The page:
The most important test of your child’s teenage life will be the SAT or ACT. His or her score will create a collegiate opportunity that will impact future employment. The merits of standardized testing are well understood; however, here is a rhetorical question that will serve as good food for thought for you to mentally snack on.
Why are educators more concerned with a student’s ability to “solve for x” than how he or she interacts with peers in a group setting? In other words, should our education system focus on implementing collaborative teamwork in addition to lecturing that is manufactured strictly for the “next” test.
Aristotle once said, “The whole is greater than the sum of its parts.” Even though this adage has been around for well over two-thousand years, our education system seems to either ardently ignore or misunderstand the Greek philosopher’s simple, albeit poignant, words of wisdom.
As your child advances through his or her respective school system, there is a good chance that he or she will stray away from team-oriented exercises. Your child will likely progress from assembling puzzles with others in pre-k to taking notes at an isolated desk in high school. Is it just me or does that seem backward?
Educators prefer to stick with traditional teaching modalities because of their offered convenience. It is much easier for a teacher to recycle the same lesson plan than for him or her to create a new, dynamic lesson plan that involves collaboration and synergy.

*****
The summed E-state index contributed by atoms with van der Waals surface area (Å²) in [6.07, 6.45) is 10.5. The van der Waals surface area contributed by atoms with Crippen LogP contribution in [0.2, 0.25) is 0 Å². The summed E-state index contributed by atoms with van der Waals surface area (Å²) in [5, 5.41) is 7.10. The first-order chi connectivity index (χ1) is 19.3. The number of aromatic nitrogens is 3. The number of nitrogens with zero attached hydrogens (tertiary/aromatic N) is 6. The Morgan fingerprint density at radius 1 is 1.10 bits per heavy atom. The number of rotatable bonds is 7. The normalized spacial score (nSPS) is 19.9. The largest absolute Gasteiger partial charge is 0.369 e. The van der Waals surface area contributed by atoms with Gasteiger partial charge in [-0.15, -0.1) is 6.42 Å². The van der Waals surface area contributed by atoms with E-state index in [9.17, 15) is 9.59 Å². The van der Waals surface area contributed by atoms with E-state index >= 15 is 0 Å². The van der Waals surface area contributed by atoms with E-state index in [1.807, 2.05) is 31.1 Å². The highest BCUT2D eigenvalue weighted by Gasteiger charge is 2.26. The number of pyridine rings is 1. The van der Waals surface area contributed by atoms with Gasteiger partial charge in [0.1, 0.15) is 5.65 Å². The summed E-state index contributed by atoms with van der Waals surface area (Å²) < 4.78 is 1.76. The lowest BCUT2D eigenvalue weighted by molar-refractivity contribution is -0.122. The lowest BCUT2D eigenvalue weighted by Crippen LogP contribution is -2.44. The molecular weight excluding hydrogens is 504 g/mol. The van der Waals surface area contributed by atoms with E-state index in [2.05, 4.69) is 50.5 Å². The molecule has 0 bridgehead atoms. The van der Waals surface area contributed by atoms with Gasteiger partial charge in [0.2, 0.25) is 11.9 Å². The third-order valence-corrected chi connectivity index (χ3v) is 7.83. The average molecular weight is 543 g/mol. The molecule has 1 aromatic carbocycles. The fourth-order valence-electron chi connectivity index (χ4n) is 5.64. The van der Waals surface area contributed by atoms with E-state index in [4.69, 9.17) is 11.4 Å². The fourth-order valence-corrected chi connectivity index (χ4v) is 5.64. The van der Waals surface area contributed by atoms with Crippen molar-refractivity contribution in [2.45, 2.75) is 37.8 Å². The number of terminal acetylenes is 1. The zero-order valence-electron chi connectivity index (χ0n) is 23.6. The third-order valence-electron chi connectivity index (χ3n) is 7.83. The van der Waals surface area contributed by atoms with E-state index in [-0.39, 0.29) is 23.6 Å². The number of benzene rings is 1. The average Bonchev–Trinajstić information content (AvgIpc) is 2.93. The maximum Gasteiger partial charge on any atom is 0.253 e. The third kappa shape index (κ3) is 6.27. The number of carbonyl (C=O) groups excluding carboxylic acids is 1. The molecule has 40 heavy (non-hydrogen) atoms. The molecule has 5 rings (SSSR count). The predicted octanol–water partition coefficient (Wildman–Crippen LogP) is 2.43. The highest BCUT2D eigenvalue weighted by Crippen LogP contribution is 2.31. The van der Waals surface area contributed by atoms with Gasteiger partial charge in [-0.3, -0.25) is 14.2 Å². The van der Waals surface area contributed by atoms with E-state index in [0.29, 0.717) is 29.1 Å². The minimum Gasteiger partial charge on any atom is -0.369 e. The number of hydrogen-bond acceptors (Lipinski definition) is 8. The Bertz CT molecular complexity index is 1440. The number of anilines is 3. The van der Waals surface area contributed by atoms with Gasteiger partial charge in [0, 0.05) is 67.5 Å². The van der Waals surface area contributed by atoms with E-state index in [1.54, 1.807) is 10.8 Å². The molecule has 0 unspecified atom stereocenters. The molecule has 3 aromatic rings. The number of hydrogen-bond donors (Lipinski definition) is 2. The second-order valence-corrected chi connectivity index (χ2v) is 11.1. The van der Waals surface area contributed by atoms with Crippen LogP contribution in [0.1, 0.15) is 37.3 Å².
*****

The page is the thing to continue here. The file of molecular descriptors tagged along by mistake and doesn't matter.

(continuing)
Unless your child wishes to become a reclusive writer or an introverted artist of some sort, teamwork will inevitably be a crucial part of any job. To prepare your child for “the real world”, his or her traditional education should be supplemented with cooperative activities. Team sports, group tutoring, and other extracurricular activities are great ways to give your child a taste of what is to come.
Unfortunately, our education system is imperfect. The onus is on us to fill the voids that remain.
So who’s J.D.? Our resident BrainStorm blogger – bringing education focused articles, current events and resources that are valuable for any parent – all with a BrainStorm twist.
This entry was posted in Brain Food, BrainStorm’s resource center for parents.
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